Probate Law on the Deceased's Debt in Ohio

By Tom Streissguth

When a legal resident of Ohio dies, Ohio state law governs the handling of the deceased's assets and liabilities. Executors (who are responsible for handling wills) and beneficiaries of the estate should be aware of the general legal guidelines on debts. The most important factors are the nature of the debt — secured or unsecured — and the solvency of the estate.

When a legal resident of Ohio dies, Ohio state law governs the handling of the deceased's assets and liabilities. Executors (who are responsible for handling wills) and beneficiaries of the estate should be aware of the general legal guidelines on debts. The most important factors are the nature of the debt — secured or unsecured — and the solvency of the estate.

Secured Debts

If secured debts are left unpaid by the deceased, a creditor will have a claim on property (such as a house, car or boat) to satisfy that debt. The creditor can seize the property if the estate administrator fails to pay the debt. Ohio law allows creditors to file claims against the estate; the judgment is enforced by the probate court, which may have other property within the estate seized for repayment. All creditors must file their claims in writing to the estate administrator within six months of the decedent's death. If a claim is rejected, the creditor has two months to contest this rejection. If a probate case is not opened within six months of death, the creditor can protect the claim with a demand letter or invoice delivered to the administrator, guardian, representative, or the decedent's last known address.

Protect your loved ones by a legally binding will. Make a Will Online Now

Co-Signors and Joint Accounts

If a beneficiary of the estate has co-signed any loans or other obligations, the beneficiary remains legally responsible for repayment if the debt is not satisfied out of the estate. In addition, beneficiaries who held joint credit card accounts, or other accounts with the decedent, remain responsible for the entire balance. Unsecured credit accounts may be covered by credit life insurance, which pays the outstanding balance in the event of the account holder's death. Even if the debt is unsecured, Ohio law allows the creditor to file a claim against the estate.

Protected Assets

Certain assets are protected from seizure to satisfy claims against an estate. These include the proceeds of life insurance policies, which are paid out to designated beneficiaries. In addition, any accounts designated as "transfer on death" (TOD) or "payable on death" (POD) are also paid to beneficiaries, not to the estate or creditors. A joint account with right of survivorship will pass assets directly to the surviving owner and do not go through the estate. Thus, they are protected from claims against the estate.

Insolvent Estates

In some cases, an estate may not have sufficient assets to satisfy all valid claims against it. When this happens, the probate court must prioritize the claims and schedule payments to the creditors according to state law.

Trusts

A trust allows an individual to pass assets to beneficiaries without the expense and procedural delays of probate court. The trust is a separate entity in which the owner may give specific instructions to a trustee on how to distribute assets and pay creditors, or allow the trustee to pay the debts as he sees fit. In general, Ohio law bars creditors from enforcing claims against trusts with this "discretionary" provision.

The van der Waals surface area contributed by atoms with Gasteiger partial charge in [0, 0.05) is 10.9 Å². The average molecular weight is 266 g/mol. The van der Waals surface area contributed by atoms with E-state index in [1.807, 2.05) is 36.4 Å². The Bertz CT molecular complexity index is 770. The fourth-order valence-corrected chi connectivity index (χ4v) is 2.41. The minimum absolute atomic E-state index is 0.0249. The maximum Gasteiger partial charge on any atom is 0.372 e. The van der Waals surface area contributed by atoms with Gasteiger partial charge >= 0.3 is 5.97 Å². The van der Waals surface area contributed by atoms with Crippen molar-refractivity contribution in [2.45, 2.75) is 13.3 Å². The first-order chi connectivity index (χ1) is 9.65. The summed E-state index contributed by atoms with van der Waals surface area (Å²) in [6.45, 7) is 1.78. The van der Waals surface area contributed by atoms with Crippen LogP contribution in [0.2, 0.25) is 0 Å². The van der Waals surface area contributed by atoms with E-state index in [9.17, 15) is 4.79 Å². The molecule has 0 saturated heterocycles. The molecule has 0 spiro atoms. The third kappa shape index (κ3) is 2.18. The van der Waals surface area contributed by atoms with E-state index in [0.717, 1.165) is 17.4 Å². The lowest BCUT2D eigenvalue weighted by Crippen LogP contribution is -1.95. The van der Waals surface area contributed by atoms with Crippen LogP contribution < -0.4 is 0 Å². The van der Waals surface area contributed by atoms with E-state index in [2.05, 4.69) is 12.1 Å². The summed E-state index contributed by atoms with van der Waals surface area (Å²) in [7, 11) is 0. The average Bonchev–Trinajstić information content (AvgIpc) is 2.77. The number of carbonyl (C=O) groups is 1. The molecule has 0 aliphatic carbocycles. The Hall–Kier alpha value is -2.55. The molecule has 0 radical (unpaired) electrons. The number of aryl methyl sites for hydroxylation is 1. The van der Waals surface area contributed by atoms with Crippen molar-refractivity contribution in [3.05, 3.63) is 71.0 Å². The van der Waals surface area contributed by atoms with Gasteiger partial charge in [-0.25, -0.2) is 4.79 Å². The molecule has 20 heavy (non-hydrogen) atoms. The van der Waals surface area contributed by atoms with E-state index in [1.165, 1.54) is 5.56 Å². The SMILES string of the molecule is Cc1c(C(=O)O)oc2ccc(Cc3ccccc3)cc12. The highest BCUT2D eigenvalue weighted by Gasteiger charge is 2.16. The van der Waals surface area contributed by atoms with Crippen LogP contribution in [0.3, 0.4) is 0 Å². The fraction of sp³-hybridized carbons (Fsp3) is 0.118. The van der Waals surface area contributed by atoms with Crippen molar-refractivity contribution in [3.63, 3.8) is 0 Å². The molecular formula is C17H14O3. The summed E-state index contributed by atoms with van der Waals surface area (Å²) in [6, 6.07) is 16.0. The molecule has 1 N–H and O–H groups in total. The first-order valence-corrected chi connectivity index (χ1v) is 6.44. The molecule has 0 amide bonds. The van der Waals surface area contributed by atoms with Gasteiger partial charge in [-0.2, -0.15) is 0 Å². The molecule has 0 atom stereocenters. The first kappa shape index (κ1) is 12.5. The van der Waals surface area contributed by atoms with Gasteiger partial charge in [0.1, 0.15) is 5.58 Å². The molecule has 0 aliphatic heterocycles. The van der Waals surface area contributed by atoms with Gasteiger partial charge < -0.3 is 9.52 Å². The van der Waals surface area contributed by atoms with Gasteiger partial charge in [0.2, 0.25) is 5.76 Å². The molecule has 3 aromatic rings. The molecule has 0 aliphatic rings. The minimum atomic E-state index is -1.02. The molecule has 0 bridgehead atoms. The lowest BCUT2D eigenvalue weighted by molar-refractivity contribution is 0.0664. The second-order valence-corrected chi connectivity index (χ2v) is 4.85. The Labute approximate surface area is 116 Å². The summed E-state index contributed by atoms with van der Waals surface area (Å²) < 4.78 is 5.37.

Protect your loved ones by a legally binding will. Make a Will Online Now
What is the New Jersey Statute of Limitations for Claims Against a Decedent's Estate?

References

Related articles

Who Pays the Debts of a Will?

Paying creditors is an important part of the probate process of a will. Probate law in most states imposes limits on what creditors can and cannot do to collect on debts owed to them by the person who died. Next of kin are rarely held responsible.

How to Prove That an Estate Is Solvent in Georgia

Georgia law defines a solvent estate as one that has the funds to cover all exemptions and pay all debts according to the hierarchy of debt payment provided by statute. In Georgia, a portion of an estate's value is protected from creditor claims. Debts of the estate are then paid in order according to Georgia statute. Unsecured creditors are paid last if the estate has the money, or assets left to liquidate, to pay them. Georgia estates are assumed solvent unless and until the estate runs out of money or assets available for liquidation during the debt payment portion of the probate process.

Can an Executor of an Estate File Bankruptcy on Behalf of the Deceased in the State of Iowa?

One role of an executor of a deceased person’s estate is to receive creditor claims and pay the creditors before distributing any remaining assets to the estate’s beneficiaries. However, a deceased person can leave behind more debts than assets. In such cases, an Iowa court can declare the estate to be insolvent. Then, the executor can pay some creditors while others may remain unpaid.

LegalZoom. Legal help is here. Start Here. Wills. Trusts. Attorney help.

Related articles

What Does a Statement of Claim Mean in New Jersey Probate?

When a New Jersey resident dies, the executor of the estate inventories the assets, pays debts, and also transfers ...

What Does It Mean to File a Suit on an Estate?

People often leave behind property to distribute, taxes to pay and debts to settle when they die. These unresolved ...

How to Get an Executor to Probate a Will

If you are expecting to receive property after the death of a loved one, you may be in a hurry for probate to start. ...

State of Georgia Guidelines to Show That a Personal Estate Is Insolvent

Think of it as bankruptcy for the dearly departed. When a person’s estate doesn’t have enough assets to ...

Browse by category